Sir Philip Green has called in administrators at Deloitte to his Arcadia chain, which owns Topshop and Dorothy Perkins.
The businessman’s career has spanned massive highs, including a £1.2 billion payout in 2005, but has also been marred by a pensions scandal, and accusations of sexual harassment.
Here is a timeline of his rise and fall in the world of fashion.
Sir Philip, then just plain old Mr Green, buys up the stock of 10 designer outlets that have failed. He dry-cleans the stock and puts it up for sale again in a shop in Mayfair.
– 1981 to 1988
The aspiring businessman sets up several businesses, many with his mother Alma. Like the Joan Collins Jeans Company, many fail to get off the ground, and several are liquidated. He also makes several successful deals during this time.
Sir Philip is hired as the boss of Amber Day, the listed menswear group. He scores several victories in the role, and Amber Day’s share price rises. But he leaves in 1992 after the company misses on profits.
Sir Philip buys FTSE 100-listed department store BHS for £200 million. He quickly gains plaudits for turning the struggling business around.
Sir Philip buys Arcadia Group, the owner of Topshop, through family business Taveta.
The businessman tries to take over high street giant Marks and Spencer but pulls out after getting very close to sealing a deal.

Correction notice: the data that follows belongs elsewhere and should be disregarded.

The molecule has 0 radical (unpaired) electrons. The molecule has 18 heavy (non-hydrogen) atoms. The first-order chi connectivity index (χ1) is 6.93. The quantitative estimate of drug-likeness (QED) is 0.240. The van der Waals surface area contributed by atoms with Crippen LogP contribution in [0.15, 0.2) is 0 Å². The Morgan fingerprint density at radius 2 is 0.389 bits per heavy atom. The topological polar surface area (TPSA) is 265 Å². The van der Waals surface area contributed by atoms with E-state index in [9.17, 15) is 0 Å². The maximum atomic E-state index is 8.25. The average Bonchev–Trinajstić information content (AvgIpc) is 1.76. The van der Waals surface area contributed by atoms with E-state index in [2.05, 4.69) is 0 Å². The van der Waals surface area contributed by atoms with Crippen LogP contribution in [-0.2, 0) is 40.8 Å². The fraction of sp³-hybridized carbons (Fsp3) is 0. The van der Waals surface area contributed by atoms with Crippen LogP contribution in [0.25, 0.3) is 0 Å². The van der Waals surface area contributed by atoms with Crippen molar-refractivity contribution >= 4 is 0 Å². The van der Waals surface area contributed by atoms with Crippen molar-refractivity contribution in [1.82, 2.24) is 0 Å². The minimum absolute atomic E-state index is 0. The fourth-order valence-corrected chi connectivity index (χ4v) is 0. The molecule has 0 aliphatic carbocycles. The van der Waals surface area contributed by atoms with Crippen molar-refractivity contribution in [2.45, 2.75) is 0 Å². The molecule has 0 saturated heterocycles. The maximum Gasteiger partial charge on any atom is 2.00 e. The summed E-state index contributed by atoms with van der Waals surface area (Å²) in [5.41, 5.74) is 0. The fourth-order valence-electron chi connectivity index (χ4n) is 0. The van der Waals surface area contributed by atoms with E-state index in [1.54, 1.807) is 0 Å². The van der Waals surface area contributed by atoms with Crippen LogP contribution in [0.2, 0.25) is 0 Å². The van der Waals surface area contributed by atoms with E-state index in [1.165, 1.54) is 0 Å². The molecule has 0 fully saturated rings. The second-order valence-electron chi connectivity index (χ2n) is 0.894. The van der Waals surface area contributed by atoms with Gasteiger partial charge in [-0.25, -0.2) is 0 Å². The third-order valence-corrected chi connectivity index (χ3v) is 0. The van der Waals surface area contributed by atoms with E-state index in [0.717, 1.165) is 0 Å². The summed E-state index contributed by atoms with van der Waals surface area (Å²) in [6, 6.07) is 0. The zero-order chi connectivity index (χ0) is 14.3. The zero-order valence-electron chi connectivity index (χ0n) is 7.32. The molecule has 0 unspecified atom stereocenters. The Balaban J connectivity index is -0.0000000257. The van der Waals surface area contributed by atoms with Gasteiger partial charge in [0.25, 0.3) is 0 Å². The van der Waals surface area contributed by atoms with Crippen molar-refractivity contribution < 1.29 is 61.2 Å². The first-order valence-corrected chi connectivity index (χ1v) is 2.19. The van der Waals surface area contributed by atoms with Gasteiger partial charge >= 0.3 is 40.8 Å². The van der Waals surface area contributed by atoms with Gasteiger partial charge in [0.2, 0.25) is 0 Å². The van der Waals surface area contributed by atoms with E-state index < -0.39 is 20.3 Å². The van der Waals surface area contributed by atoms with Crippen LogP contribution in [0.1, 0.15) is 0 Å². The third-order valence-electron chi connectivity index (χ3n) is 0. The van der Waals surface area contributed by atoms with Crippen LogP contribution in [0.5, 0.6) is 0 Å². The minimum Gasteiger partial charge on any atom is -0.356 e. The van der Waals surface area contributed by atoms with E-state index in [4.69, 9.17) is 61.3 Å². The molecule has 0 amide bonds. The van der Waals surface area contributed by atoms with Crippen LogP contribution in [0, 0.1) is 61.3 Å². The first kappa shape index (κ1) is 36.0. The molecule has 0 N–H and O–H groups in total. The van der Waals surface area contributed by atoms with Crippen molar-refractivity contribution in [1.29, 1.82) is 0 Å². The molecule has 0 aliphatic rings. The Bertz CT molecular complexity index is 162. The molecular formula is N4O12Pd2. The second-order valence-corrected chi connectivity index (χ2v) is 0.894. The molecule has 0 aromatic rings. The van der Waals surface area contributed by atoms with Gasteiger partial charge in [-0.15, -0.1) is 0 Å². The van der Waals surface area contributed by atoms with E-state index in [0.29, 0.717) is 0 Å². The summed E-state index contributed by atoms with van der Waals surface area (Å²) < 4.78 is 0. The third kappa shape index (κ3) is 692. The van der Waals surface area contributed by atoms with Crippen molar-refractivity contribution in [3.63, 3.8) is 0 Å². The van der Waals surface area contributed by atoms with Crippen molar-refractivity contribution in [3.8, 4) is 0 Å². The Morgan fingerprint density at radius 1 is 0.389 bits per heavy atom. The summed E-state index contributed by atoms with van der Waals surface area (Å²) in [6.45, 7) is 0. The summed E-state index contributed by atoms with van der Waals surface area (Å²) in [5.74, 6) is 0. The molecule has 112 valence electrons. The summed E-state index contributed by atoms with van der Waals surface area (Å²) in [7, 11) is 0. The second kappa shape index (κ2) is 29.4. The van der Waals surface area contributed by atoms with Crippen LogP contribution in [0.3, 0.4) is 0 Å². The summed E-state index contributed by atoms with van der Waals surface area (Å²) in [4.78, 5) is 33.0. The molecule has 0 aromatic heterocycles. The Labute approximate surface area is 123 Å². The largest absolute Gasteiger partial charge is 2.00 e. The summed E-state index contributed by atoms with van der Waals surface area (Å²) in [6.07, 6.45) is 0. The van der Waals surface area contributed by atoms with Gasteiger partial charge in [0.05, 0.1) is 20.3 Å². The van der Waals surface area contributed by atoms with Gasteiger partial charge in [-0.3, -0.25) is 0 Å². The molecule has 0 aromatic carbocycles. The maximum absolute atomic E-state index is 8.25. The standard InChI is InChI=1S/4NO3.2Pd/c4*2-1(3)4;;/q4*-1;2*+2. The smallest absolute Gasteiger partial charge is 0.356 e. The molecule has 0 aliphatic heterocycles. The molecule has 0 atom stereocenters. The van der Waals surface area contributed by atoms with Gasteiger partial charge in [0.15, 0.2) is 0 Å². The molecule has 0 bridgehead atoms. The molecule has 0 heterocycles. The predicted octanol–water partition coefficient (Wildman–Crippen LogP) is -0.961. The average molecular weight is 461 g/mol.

Arcadia pays out a £1.3 billion dividend, £1.2 billion of which goes to Sir Philip’s wife Tina, who lives in Monaco so does not have to pay UK tax.
Topshop launches a range of clothes designed by supermodel Kate Moss.
Protesters gather outside Topshop in Oxford Street, alleging the businessman is avoiding income tax.
Sir Philip sells BHS to Dominic Chappell for £1.
BHS goes into administration, leaving a pension deficit of £571 million, and costing 11,000 people their jobs.
MPs pass a motion to remove Sir Philip’s knighthood over the pensions scandal. He later pays £363 million into the scheme.
The Telegraph reports that staff are accusing an unnamed businessman of sexual harassment and racial abuse. Sir Philip is later identified by an MP as the businessman in question.
Covid-19 hits the high street. Arcadia closes 444 stores and furloughs 9,294 employees.
On November 30, administrators Deloitte announce the Arcadia retail empire has fallen into administration with 13,000 jobs at risk.